Kona Hawaii Blue Marlin Fishing Techniques
Blue Marlin are the most sought after big game fish in the world. Their explosive strikes, incredible aerial acrobatics and awesome strength are a great test of an angler and their skills. There are two main ways to catch Blue Marlin in Kona. One method is trolling lures (this technique developed in Hawaii). It is the most popular and the most productive way to Blue Marlin fish. I will start with this technique.
Trolling lures requires two main skill sets. One is to set out the proper lures. The second is to go the proper speed with a lure spread that give the lures action without having them flying out of the water. These lures imitate bait fish going through the water which entices the strikes. Blue Marlin are opportunistic feeders. By that, I mean the feed on a wide variety of fish. While their main diet consists of skipjack tuna, they will also feed on most every other fish they can catch and swallow.
I have seen Blue Marlin attacking and eating 40 lb Spearfish, 30 lb yellowfin tuna, skipjack tuna, mahi mahi, wahoo and and 6 inch flying fish. Therefore, we want to run a variety of lures with different actions to maximize our fishing efforts. Kona charter boats generally run five rods and reels while trolling. This means that five lures are in the water at all times. They are designated as short corner, long corner, short rigger, long rigger and stinger.
Here are a variety of lures:
The number one question I get is “aren’t we going too fast”? Let’s get that question out of the way very quickly. No, we are not going too fast. Specifically, we troll at about 8.2 mph, or 8 knots. Blue Marlin have been clocked at 70 mph, so no, we aren’t going too fast. A few boats will even put out two lures while running at 20 knots going to a specific area. Listen, having a Blue Marlin slam a lure while going 20 mph is like hooking a Mac truck going the other direction. It is spectacular.
The closest lure to the boat is one the short corner. One of the most frequent questions I get asked is “isn’t that lure too close to the boat”. No it is NOT! Generally the biggest lure is run closest to the boat because it causes more commotion and is easily visible to the marlin. Many experienced Captains think the biggest attractor of the marlin is the noise and white water of the boat going through the water. One illustration. I personally was bringing in a lure to the boat, grabbed the leader to take the lure out of the water, only to have a Blue grab the lure 3 feet from the boat and rip the leader right out of my hand. Generally the short corner lure is run on the second or third wake on the boat.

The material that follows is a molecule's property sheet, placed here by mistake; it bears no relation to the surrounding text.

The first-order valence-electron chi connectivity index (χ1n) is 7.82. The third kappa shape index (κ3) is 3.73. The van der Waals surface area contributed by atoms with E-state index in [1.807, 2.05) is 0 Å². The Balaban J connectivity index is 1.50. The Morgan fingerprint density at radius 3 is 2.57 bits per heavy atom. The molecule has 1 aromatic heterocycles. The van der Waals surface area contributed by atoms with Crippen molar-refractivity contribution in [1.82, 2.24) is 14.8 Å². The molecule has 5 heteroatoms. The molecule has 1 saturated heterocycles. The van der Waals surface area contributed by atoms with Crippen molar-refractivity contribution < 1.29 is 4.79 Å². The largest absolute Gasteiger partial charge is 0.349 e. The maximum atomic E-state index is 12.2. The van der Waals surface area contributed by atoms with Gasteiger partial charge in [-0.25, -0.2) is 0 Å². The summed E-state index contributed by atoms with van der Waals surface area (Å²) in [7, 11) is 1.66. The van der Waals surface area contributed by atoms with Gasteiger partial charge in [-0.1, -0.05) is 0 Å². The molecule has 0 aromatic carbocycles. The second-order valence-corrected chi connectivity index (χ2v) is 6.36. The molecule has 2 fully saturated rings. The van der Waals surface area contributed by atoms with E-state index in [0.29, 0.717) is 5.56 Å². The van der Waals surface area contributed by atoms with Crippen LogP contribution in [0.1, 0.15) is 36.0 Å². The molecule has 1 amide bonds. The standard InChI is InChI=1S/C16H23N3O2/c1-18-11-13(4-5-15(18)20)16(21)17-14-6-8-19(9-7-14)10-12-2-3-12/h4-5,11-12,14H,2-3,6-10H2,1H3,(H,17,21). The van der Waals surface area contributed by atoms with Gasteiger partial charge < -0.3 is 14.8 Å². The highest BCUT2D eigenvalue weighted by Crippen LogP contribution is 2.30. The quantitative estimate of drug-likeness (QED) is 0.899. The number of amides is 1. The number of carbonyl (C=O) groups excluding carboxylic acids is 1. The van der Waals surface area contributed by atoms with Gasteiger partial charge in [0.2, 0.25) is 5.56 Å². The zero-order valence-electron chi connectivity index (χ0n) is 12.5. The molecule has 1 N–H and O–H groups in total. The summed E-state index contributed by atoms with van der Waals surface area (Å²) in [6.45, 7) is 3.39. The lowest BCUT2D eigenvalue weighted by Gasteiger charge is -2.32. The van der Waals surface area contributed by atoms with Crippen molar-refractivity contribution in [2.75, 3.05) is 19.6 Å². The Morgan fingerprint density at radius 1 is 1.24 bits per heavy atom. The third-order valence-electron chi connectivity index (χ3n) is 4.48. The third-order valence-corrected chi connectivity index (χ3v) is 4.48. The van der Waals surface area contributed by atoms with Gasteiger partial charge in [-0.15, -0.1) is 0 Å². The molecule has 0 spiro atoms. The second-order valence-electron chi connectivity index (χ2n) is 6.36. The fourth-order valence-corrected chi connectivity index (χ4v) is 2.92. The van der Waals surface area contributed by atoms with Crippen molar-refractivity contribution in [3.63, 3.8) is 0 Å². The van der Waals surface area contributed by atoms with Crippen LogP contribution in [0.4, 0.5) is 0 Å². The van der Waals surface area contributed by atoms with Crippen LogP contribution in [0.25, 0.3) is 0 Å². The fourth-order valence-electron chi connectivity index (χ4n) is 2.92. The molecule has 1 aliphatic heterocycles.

Here is a typical short corner lure. It is about 14 inches long
The long corner lure is on the opposite side of the boat on the 3rd or 4th wake. It probably is the most productive in terms of numbers of hits. The short rigger is on the 5th wake, the long rigger on the 6th wake and the stinger on the 7 or 8 wake. The smaller lures are generally run on the long rigger and stinger while the bigger lures are on the short corner, long corner and short rigger.
Here are typical lures run on the long rigger or stinger rods
Most lures are locally made here in Hawaii by some of the finest lure makers in the world. We take these lures, put skirts or vinyl on them and rig up a hook. So, the lure itself consists of the lure, skirts and hook or hooks.